Shrink wrap film sleeves for sublimation transfers offer product decorators an inexpensive way to get into 3D subbing without investing in expensive wraps or a vacuum press. Overall, they take some practice to use correctly with different substrates, but can be a valuable addition to any shop.
I first heard about shrink wrap for sublimation transfers back in October at SGIA Expo. I was speaking to someone at the Joto booth about these cool new growlers they were showing (stay tuned for a review in our Cool Products section!).
I asked how you would sublimate them, since they were obviously too big for a press and most wraps that I had seen. The Joto rep told me they offer a shrink wrap material that they recommend for sublimating the growlers, but he didn’t have any samples for me to look at.
A few weeks ago, I came across a Condé Systems video about sublimating stemless wine glasses (very cool product, by the way). They used the shrink wrap film, which, honestly, kind of blew my mind at the time. It also generated lots of questions.
After doing some research, I found several different sizes of shrink wrap film through Condé Systems and Johnson Plastics Plus. I bought some and ran tests on metal and ceramic camp mugs, 11- and 15-ounce ceramic mugs, and two types of shot glasses.
Here are my results and conclusions.
When you order shrink wrap for sublimation transfer, you will get a package of 50 sleeves. This means they are closed on the sides and open on the ends, so you slide it over the product you’re imprinting. Think of it as a rectangular bag with no bottom. This also means there are limitations on what you can use for each size sleeve.
For example, I started with the 6.875″ X 9.8125″ sleeves from Condé. They are a good, large size that fit my metal camp mugs and my standard ceramic mugs. I was even able to cut one sleeve in half to sublimate 2 camp mugs.
However, the sleeves were too small for my ceramic camp mugs, which led me to test what happens if you cut open the side of the sleeve and use heat tape to close the material around the mug. More on those results later.
My experience with the large sleeves led me to order a variety of smaller sizes from Johnson Plastics Plus, particularly the ones meant to fit shot glasses. I had never sublimated shot glasses before because you usually need either a separate attachment for a mug press or a vacuum press. I’ve even seen people online experiment with making their own vacuum press effect with a FoodSaver, tubing and a convection oven. Cool stuff!
When I saw that I could use the shrink wrap sleeves for shot glasses, I thought I’d give it a try. Incidentally, there are also silicone wraps that you close with heat tape available for shot glass, pint glass and water bottle sublimation. I ordered shrink wrap sleeves in 9.8″ x 5.9,” 9.8″ x 4.9,” 6.5″ x 4.1″ and 3.5″ x 3.1″ sizes.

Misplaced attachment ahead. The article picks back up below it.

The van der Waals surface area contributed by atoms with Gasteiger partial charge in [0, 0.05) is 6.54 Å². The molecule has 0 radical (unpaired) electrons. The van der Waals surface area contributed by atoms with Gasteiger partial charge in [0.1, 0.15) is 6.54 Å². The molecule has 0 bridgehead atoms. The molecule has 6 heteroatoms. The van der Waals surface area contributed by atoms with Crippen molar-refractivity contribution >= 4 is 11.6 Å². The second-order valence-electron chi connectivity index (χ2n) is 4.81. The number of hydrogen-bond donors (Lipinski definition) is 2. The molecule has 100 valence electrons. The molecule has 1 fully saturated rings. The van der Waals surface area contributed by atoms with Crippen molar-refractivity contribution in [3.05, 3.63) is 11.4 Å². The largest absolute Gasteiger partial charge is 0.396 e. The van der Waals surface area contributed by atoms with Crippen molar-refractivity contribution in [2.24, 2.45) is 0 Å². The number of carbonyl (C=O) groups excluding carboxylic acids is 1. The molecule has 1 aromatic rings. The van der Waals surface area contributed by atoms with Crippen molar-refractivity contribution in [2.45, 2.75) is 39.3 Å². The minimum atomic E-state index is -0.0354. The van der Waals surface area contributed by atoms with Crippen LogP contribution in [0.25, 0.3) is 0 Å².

The material is thin and filmy, and it shrinks nicely with a regular heat gun you can buy either from a dealer, through Amazon or a home improvement store. I liked the simplicity of applying the wrap using heat tape and a heat gun, rather than with the ratchet I use with my silicone rubber-and-screw wraps (by far my favorite type for press quality) or the hard time I always have using my Hix Quick Release wrap.
Maybe it’s just me, but I find the Hix wrap very difficult to put on. And when you’re handling a mug that has spent nearly a quarter of an hour in a 400-degree oven, having to unfasten a long screw quickly takes time and skill to not get burned. Given all this, I was excited to test out a wrap alternative.
Sublimating Metal Camp Mugs
I experimented with metal camp mugs sometime last year, with mixed results. I was never able to get a satisfactory image transfer when using my mug press, and the mug wraps I had were too large.
I was able to improvise with a smaller wrap I had gotten for sublimating on ceramic beer steins and got decent, but not great results. A great many mugs were sacrificed during my learning process. This is another reason I really liked the idea of the shrink wrap sleeves.
Using 2 styles of camp mugs I had in stock from RPL Supplies, I printed out a cute kitty design and taped them onto the mugs. I cut down one 6.875″ X 9.8125″ sleeve in half to make 2 smaller sleeves, one for each mug. After taping the sleeve to the top and bottom of the mugs, I used the heat gun to activate the shrink wrap.
I followed the instructions for baking the mugs with a regular wrap. When they were done, I found I needed scissors to cut through the sleeve and peel it off the mug. There is a bubbled up area on both sides of the handle where the shrink wrap doesn’t hug the contour of the mug. You won’t get any transfer in this area, but it’s a good place to slice the wrap open and start peeling away the rest.
I have to give a word of caution to everyone about handling hot wraps. As Melissa Beech Evans, who is currently using shrink wrap sleeves for her products, says: “The shrink wrap is hotter than the devil when you are trying to peel it off in a rush. I’m pretty sure that I have lost some fingerprints.” This is especially true with metal substrates, like these camp mugs and stemless wine glasses.
Widget, our resident kitty heat press aficionado and overseer of all things related to sublimation production, thoroughly inspected the camp mugs after the film and transfers were removed. We found some color differences, as you can see from the image below.
The mug to the left pressed with more of a yellow/orange tint, while the one on the right is more true to the image colors. This could be attributed to the different styles of mugs or the amount of heat in the oven.